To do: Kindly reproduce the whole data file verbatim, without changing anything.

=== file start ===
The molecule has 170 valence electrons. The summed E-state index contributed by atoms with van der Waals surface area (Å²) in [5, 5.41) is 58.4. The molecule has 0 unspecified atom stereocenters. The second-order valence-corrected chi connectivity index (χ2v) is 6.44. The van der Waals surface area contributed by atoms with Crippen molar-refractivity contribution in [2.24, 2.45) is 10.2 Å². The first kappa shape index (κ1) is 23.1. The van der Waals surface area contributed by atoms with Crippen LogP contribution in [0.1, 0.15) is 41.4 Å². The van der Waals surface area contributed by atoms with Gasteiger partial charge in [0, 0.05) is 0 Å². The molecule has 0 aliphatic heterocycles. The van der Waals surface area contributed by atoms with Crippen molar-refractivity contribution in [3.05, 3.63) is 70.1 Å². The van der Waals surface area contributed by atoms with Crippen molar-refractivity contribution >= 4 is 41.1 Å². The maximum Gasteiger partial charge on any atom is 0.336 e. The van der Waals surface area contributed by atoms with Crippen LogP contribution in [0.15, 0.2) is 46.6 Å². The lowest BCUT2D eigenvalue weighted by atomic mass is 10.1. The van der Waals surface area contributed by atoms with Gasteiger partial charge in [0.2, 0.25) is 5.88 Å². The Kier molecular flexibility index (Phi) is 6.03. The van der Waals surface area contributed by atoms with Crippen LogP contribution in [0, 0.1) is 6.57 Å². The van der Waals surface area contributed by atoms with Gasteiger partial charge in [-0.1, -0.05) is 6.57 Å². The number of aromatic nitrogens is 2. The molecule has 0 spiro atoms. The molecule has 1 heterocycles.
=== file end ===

The molecule has 170 valence electrons. The summed E-state index contributed by atoms with van der Waals surface area (Å²) in [5, 5.41) is 58.4. The molecule has 0 unspecified atom stereocenters. The second-order valence-corrected chi connectivity index (χ2v) is 6.44. The van der Waals surface area contributed by atoms with Crippen molar-refractivity contribution in [2.24, 2.45) is 10.2 Å². The first kappa shape index (κ1) is 23.1. The van der Waals surface area contributed by atoms with Crippen LogP contribution in [0.1, 0.15) is 41.4 Å². The van der Waals surface area contributed by atoms with Gasteiger partial charge in [0, 0.05) is 0 Å². The molecule has 0 aliphatic heterocycles. The van der Waals surface area contributed by atoms with Crippen molar-refractivity contribution in [3.05, 3.63) is 70.1 Å². The van der Waals surface area contributed by atoms with Crippen molar-refractivity contribution >= 4 is 41.1 Å². The maximum Gasteiger partial charge on any atom is 0.336 e. The van der Waals surface area contributed by atoms with Crippen LogP contribution in [0.15, 0.2) is 46.6 Å². The lowest BCUT2D eigenvalue weighted by atomic mass is 10.1. The van der Waals surface area contributed by atoms with Gasteiger partial charge in [0.2, 0.25) is 5.88 Å². The Kier molecular flexibility index (Phi) is 6.03. The van der Waals surface area contributed by atoms with Crippen LogP contribution in [0, 0.1) is 6.57 Å². The van der Waals surface area contributed by atoms with Gasteiger partial charge in [-0.1, -0.05) is 6.57 Å². The number of aromatic nitrogens is 2. The molecule has 0 spiro atoms. The molecule has 1 heterocycles.